Break­ing Down The Drunken Truth Of It

MidWeek (Hawaii) - - Front Page - Amy Alkon

I’ve been with my boyfriend for nine months. We are both in our late 20s and go out drink­ing a lot with our friends. I’ve no­ticed that when he’s drunk, he’ll be su­per af­fec­tion­ate and say re­ally gushy things about me, our get­ting mar­ried, etc. Are his true feel­ings com­ing out, or is he just talk­ing lovey-dovey be­cause of the booze?

You’ve got to be won­der­ing what it would take for you two to live hap­pily ever after … cir­rho­sis?

Many peo­ple in­sist that their per­son­al­ity changes when they’re all likkered up. Re­mind them of some out­ra­geous thing they did the other night at the bar and they’ll go all protest-y and point the fin­ger at Jack, Jose or the Cap­tain (as in, Daniel, Cuervo, or Morgan). The re­al­ity is, re­search on drink­ing’s ef­fects on per­son­al­ity by clin­i­cal psy­chol­o­gist Rachel Wino­grad finds that be­yond one area of per­son­al­ity — ex­tro­ver­son, which in­creases slightly in drunken peo­ple — we’re all pretty much the same jerks we are when we’re sober.

This con­sis­tency that Wino­grad and her col­leagues ob­serve makes sense vis-a-vis how psy­chol­o­gists find that per­son­al­ity has a strong ge­netic com­po­nent and in­volves ha­bit­ual pat­terns of thoughts, feel­ings, and be­hav­ior. (There men­sions: con­sci­en­tious­ness, agree­able­ness, emo­tional sta­bil­ity, open­ness to ex­pe­ri­ence, and ex­tro­ver­sion.) A body of ty traits are largely con­sis­tent across time and sit­u­a­tions.

How­ever, the skep­tic in you might ask: If per­son­al­ity doesn’t change after, say, three Sriracha mar­gar­i­tas, how come we’ve all seen peo­ple be­hav­ing dif­fer­ently when they’re sauced? Well, ac­cord­ing to re­search by so­cial psy­chol­o­gists Claude M. Steele and Robert A. Josephs, the be­hav­ioral changes of drunken ex­cess ap­pear to be caused not by al­co­hol it­self but by al­co­hol-driven changes in per­cep­tion that they call “al­co­hol my­opia.” Al­co­hol ap­pears to re­strict at­ten­tion, giv­ing a per­son a sort of tun­nel vi­sion.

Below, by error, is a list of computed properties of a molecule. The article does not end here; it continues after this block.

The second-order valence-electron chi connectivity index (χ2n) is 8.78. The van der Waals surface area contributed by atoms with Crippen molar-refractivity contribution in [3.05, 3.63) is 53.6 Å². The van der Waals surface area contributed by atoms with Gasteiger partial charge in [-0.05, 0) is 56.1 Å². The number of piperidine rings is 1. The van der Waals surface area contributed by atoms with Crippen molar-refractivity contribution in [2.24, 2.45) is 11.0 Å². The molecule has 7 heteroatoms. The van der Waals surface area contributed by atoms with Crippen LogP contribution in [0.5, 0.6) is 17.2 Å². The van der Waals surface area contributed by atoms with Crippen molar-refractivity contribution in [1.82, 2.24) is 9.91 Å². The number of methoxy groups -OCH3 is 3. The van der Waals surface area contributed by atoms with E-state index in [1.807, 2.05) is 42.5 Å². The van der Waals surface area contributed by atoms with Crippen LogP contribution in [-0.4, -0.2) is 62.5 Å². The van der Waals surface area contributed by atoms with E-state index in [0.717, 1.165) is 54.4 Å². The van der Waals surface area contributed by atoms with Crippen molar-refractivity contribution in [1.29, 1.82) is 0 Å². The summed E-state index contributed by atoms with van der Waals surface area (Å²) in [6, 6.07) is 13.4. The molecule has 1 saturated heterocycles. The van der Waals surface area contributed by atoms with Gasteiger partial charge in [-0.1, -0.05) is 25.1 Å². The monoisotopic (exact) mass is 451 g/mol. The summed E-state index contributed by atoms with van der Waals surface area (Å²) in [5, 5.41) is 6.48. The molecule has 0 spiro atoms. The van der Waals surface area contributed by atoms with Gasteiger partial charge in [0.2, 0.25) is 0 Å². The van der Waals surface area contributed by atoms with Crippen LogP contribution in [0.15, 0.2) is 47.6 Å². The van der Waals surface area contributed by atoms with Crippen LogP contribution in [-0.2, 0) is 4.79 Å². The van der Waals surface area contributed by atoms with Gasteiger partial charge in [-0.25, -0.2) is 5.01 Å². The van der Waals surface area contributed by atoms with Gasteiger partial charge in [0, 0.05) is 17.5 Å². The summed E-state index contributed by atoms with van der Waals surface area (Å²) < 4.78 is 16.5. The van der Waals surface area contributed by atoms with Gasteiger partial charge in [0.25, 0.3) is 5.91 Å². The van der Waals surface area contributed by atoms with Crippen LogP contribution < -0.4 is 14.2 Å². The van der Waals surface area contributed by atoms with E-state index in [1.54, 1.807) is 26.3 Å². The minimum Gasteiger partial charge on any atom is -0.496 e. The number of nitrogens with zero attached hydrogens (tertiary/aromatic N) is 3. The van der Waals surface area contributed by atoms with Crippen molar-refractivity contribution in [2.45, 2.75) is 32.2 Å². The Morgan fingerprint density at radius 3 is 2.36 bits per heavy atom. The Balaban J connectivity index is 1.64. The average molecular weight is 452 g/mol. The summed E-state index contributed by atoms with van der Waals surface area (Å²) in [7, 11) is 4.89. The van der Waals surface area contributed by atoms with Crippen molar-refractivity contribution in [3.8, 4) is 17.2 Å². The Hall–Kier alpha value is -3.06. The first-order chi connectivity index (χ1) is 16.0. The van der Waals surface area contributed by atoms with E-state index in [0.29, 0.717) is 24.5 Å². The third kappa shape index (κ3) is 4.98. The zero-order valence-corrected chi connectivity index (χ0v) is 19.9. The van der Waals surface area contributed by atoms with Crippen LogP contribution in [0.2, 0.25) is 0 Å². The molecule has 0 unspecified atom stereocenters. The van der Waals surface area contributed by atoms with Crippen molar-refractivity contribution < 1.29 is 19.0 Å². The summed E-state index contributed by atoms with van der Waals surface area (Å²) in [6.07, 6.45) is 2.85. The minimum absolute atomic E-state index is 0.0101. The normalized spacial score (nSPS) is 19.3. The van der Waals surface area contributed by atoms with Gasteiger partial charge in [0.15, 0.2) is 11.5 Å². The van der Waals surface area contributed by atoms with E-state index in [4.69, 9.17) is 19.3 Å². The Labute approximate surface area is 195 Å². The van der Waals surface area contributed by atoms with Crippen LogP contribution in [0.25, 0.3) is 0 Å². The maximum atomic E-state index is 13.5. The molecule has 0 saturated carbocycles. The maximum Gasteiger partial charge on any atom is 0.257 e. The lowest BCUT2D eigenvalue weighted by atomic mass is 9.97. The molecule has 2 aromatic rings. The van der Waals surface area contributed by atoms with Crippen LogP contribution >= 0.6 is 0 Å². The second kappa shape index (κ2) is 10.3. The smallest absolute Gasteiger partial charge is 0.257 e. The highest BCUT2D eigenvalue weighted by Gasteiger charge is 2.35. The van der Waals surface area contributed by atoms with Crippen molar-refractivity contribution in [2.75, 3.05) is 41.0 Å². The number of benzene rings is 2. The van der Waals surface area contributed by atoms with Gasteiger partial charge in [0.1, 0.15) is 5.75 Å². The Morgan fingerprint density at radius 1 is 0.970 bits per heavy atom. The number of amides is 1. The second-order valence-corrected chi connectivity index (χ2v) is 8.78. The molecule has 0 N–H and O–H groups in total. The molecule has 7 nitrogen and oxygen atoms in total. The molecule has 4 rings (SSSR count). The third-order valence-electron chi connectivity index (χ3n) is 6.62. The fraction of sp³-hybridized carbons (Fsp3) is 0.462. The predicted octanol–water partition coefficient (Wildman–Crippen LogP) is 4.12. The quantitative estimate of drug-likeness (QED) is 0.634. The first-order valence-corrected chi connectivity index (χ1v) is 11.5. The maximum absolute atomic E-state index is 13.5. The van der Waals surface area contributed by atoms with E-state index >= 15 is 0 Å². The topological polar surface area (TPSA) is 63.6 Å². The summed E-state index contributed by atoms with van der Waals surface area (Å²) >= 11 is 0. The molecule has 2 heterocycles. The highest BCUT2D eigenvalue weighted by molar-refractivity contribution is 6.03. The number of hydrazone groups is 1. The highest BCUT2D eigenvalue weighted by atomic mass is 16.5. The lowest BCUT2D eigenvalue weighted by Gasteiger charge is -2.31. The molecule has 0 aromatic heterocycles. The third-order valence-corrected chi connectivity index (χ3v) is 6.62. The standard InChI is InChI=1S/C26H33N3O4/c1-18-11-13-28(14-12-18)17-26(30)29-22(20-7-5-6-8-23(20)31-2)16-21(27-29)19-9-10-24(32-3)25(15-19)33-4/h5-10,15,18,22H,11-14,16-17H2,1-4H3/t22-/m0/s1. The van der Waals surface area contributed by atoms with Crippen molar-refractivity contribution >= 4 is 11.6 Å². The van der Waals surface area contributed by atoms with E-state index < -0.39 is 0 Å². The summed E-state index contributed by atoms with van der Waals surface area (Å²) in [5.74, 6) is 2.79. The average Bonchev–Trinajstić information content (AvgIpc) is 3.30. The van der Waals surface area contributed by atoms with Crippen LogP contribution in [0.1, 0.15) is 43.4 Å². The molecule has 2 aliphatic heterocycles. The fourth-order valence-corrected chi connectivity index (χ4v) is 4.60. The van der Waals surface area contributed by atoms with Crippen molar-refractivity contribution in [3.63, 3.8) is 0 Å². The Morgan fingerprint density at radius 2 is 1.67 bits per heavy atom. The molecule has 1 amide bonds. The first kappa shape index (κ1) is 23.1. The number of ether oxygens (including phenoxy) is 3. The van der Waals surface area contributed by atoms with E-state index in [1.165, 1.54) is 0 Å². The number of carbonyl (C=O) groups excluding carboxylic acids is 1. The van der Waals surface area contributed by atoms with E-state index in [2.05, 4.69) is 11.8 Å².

To ex­plain this more sim­ply, al­co­hol ba­si­cally turns a per­son into the chimp ver­sion of them­selves — fo­cus­ing on what­ever’s right in their face and ex­pe­ri­enc­ing ba­sic emo­tions in re­sponse, like fear, lust, anger, or blub­ber­ing af­fec­tion. Mean­while, al­co­hol di­min­ishes their abil­ity for men­tal pro­cess­ing of any com­plex­ity — no­tably think­ing that nor­mally leads a per­son to say, “Well, on the other hand…” (that lit­tle voice of rea­son that pipes up in more sober mo­ments).

In­ter­est­ingly, the re­search on al­co­hol my­opia de­bunks a widely be­lieved myth — the as­sump­tion that get­ting drunk will nec­es­sar­ily lead a per­son to be much less in­hib­ited. It may, but it may also lead the other way — to in­creased in­hi­bi­tion and less risk tak­ing. That may be hard to be­lieve when you’re watch­ing your brother, the up­tight ac­coun­tant, do a drunken strip­tease on the bar. How­ever, re­call that what­ever’s right in front of the sloshed per­son’s face tends to drive how their be­hav­ior.

A fas­ci­nat­ing ex­am­ple of by psy­chol­o­gist Tara MacDon­ald and her col­leagues. Pa­trons en­ter­ing a bar got their hands stamped — seem­ingly just to al­low them to re-en­ter with­out stand­ing in line again. Some had their hands stamped with the omi­nous warn­ing (within a lit­tle cir­cle) “AIDS KILLS.” Oth­ers got a cir­cle con­tain­ing the neb­u­lous state­ment “SAFE SEX” or — in the con­trol group — a smi­ley face. The 372 hand-stamped par­tic­i­pants were later di­vided into two groups based on blood al­co­hol level. (Those with a blood al­co­hol level that was .08 per­cent or above were the “in­tox­i­cated group.”)

The re­searchers found that the “in­tox­i­cated” peo­ple with the smi­ley or “SAFE SEX” stamp were more likely than sober par­tic­i­pants to have sex with­out a con­dom. How­ever, in­tox­i­cated peo­ple with the fear-in­duc­ing “AIDS KILLS” mes­sage ex­pressed less will­ing­ness to have un­pro­tected sex than even sober peo­ple the re­searchers sur­veyed. This is right in line with how al­co­hol leads to “tun­nel vi­sion” that makes what­ever’s right in front of a per­son prom­i­nent.

Get­ting back to your boyfriend’s drunken mushy­gushies, con­sider how the tun­nel vi­sion of al­co­hol my­opia likely plays out for him as he looks at you in the mo­ment at the bar: “She’s so sparkly and nice…” What’s miss­ing, how­ever, is all the adult com­plex­ity — all that “on the other hand…” think­ing that he’d likely do in more sober mo­ments: whether you two can make it as life­long part­ners, whether he’s up for cre­at­ing lit­tle peo­ple who’d call him Daddy, etc. In other words, there’s prob­a­bly some Give it some time — tempt­ing al­co­hol my­opia to answer the ques­tion “How will you make him hurry up and pro­pose?” Two words: “open bar.”

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